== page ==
9/10/19101 UPDATE: When I wrote the above update, the Heathkit AA-151 had not yet joined my stereo system, but I added it in place of my Sansui AU-999 in early June, and it has been working fine for the most part. Using a Philips oscilloscope as a signal level indicator, I discovered that the output level of both channels can differ from each other at various points on the volume control. While this is a sign that the nearly 40 year old capacitors need to be replaced, I won't restore it as the rest of the amplifier is working. During the summer, when I got tired of the Beogram 3000s speed problems (more about that on my turntable page), I switched back to using my old turntable, a Garrard 730m (supposedly one of the worst Garrard models ever made, although the issues I have with it are minor). In early August, I received a replacement belt for the Beogram 3000 and switched back to using that, although I found that the speed problems weren't caused by the belt. Shortly afterwards, I bought another Bang & Olufsen turntable, a Beogram RX2, at a yard sale. The cantilever of the integrated cartridge/stylus was broken, but after having it repaired (more about that on my turntable page), it replaced the Beogram 3000 as the turntable in my stereo system. More later!
10/19/19101 UPDATE: I have finally acquired my very first Dynaco ST-70 tube amplifier! It was bought through an online acquaintance, and I paid $150 for it. It is in good shape, although I've been told it has been modified. I have not powered it up yet, but will do so after restoring it. More later!
11/15/19101 UPDATE: I have had the ST-70 working for a few weeks now. I replaced all the paper caps, the selenium bias rectifier, and the bias supply filter capacitors before powering it up, and it worked fine apart from having a weak pair of EL34s. I have since bought a matched quad of JJ/Tesla E34Ls from Triode Electronics, and it now works better than ever! Since I am currently lacking a tube preamp to use it with, I'm using my Sansui AU-999 as a preamplifier. Currently, I am in the process of writing a ST-70 restoration article, which I hope to have finished soon. More later!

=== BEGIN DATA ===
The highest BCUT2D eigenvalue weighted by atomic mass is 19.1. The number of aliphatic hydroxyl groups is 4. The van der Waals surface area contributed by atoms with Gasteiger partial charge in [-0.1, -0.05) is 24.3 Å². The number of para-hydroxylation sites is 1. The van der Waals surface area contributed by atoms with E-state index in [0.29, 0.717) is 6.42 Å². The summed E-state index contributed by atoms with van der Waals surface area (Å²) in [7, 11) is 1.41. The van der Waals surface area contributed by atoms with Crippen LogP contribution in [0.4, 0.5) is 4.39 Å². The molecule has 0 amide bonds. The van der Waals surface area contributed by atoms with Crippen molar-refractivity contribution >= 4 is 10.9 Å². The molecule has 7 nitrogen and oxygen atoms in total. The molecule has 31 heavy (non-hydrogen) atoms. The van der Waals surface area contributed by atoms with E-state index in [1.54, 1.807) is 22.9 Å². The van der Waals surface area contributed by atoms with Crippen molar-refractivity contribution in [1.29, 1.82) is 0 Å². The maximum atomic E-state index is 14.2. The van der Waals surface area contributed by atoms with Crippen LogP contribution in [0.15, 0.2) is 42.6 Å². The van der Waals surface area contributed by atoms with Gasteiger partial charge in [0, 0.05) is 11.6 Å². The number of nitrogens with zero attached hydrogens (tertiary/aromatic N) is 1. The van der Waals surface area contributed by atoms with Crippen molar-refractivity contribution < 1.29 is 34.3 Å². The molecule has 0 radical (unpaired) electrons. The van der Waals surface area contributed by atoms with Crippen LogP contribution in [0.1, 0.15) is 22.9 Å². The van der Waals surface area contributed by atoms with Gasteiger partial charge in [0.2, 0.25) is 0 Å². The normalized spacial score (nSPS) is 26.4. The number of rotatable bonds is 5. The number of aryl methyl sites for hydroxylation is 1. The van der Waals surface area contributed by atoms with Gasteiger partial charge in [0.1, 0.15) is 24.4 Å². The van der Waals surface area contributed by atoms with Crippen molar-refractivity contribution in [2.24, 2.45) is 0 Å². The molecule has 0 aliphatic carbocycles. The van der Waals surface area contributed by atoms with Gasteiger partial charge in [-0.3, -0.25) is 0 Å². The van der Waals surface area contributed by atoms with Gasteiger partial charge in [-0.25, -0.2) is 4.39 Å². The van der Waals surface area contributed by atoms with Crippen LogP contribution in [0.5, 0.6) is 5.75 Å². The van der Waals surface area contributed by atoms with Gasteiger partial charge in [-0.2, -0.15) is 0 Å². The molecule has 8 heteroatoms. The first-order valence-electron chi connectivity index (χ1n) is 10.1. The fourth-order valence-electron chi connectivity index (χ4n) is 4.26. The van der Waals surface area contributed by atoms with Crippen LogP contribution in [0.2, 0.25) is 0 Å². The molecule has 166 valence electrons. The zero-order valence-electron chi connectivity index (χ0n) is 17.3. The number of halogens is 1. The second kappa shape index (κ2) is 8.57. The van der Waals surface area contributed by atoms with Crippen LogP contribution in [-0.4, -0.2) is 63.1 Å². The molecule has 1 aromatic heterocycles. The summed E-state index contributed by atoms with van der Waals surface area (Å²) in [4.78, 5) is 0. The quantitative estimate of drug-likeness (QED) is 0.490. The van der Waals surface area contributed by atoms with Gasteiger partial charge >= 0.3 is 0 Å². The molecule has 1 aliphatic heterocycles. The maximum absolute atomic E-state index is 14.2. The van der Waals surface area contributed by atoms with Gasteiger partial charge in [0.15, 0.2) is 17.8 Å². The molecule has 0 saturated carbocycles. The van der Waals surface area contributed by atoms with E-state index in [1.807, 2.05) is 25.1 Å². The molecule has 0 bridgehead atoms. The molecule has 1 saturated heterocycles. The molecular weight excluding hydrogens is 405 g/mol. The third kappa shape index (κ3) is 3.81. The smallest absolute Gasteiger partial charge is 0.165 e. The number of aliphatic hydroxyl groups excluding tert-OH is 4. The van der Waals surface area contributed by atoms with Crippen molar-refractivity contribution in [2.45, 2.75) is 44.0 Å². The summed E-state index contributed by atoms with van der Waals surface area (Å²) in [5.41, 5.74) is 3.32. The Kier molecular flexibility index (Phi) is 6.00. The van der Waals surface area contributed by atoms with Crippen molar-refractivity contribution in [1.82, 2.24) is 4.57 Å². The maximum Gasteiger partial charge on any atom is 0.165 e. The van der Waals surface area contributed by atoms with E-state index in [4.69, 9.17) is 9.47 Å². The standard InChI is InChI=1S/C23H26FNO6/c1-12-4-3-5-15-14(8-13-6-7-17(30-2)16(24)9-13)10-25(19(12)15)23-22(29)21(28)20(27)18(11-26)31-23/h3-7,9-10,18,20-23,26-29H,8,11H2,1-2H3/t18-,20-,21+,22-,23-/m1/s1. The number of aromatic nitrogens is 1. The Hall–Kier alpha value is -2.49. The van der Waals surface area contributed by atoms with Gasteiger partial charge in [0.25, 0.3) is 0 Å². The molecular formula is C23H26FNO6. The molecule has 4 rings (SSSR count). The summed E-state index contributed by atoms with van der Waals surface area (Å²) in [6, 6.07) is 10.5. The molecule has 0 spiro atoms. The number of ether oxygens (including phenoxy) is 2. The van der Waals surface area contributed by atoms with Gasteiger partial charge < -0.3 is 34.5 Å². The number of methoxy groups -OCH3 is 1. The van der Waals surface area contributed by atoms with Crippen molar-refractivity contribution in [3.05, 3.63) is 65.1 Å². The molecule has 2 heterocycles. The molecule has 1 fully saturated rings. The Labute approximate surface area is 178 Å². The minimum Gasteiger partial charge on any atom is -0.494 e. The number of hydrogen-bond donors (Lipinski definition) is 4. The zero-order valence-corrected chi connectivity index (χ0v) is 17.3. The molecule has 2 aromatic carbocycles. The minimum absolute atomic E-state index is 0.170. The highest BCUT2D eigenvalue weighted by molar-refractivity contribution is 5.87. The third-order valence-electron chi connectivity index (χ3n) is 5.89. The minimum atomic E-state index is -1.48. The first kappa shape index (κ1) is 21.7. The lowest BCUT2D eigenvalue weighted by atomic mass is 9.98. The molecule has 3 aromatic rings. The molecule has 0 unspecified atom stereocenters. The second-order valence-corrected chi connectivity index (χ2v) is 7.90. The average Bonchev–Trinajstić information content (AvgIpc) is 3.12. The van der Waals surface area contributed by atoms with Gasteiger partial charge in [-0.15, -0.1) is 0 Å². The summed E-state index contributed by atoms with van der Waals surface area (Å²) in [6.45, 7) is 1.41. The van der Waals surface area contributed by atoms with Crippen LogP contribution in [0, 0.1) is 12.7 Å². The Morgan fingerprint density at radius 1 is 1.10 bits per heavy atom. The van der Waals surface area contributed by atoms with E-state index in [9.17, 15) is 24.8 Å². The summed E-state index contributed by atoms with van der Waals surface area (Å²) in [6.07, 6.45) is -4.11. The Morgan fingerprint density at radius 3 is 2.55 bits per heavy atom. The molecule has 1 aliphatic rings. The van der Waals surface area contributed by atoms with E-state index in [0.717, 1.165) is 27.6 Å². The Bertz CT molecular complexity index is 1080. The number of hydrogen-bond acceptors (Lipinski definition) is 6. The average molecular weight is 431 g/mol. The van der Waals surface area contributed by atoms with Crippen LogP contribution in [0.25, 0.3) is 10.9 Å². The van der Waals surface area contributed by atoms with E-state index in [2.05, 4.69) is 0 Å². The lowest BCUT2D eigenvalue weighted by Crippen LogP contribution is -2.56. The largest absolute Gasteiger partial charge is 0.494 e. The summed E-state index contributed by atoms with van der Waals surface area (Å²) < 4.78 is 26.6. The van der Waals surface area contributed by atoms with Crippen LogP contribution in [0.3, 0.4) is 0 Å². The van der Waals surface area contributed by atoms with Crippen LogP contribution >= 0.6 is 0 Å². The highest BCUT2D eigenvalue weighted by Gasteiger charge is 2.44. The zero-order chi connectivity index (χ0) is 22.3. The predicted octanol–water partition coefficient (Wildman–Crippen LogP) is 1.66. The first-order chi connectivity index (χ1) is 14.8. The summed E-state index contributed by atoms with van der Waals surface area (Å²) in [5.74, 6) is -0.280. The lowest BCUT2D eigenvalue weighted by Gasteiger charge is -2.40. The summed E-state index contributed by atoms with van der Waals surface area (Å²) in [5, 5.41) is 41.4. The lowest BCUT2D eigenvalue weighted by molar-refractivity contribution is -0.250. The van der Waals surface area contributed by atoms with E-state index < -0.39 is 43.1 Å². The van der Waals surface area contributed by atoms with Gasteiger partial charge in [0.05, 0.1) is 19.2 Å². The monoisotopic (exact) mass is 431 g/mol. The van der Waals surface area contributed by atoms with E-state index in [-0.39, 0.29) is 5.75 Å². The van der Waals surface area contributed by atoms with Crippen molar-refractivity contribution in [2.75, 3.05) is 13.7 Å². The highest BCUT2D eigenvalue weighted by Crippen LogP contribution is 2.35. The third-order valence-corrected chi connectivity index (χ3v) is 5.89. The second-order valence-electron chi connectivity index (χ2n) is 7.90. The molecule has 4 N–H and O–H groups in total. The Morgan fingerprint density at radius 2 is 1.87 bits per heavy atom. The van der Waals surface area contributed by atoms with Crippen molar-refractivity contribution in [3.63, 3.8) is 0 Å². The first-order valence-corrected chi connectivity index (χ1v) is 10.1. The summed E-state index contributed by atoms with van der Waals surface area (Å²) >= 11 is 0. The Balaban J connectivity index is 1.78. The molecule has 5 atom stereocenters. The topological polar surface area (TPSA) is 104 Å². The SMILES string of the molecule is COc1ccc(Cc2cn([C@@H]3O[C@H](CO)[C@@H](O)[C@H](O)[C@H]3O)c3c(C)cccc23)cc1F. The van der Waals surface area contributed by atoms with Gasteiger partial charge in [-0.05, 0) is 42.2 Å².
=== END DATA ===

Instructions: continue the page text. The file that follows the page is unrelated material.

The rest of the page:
12/10/19101 UPDATE: I have been getting much enjoyment from my Stereo 70. I even went out and bought an $18 patch cord (known as "interconnects" to audiophiles) so I can connect my "preamp" to my Stereo 70 with style. Also, I think I have for the most part finished my Stereo 70 troubleshooting article, which can be found here. I think I have covered most of the bases, but if you see anything I've missed, please email me using the address at the bottom of the page.
1/02/19102 UPDATE: I have finally managed to acquire a tube preamp, a Dynaco PAS-2, and a stereo FM tube tuner, a Fisher FM-50-B. I bought the PAS-2 from an eBay auction for $130, and traded a Zenith AM/FM bakelite table radio for the FM-50-B. The FM-50-B has joined my stereo system, but the PAS-2 needs some work and shelf space before it gets hooked up to the ST-70 permanently. I am getting very close to having a 100% hollow-state stereo system! Now only if I could find a tube cassette deck...
8/24/19104 UPDATE: After many happy (and some not-so-happy) hours of playing vinyl records on my Beogram RX2, I've decided that it's gotta go. I have now replaced it with a Pioneer PL-518 semi-automatic turntable purchased at a swap meet several months ago, but I didn't have a needle for it until now. I kinda miss the B&O's automatic function, but I definitely will not miss it's record-wrecking capabilities (found out the hard way after a recently-purchased copy of The Cars' debut album slipped out of my hand and got scratched against the RX2's unforgiving aluminum surface). More on my turntable page!
Basement stereo system
Radio listening center (not stereo, but all-tube nevertheless)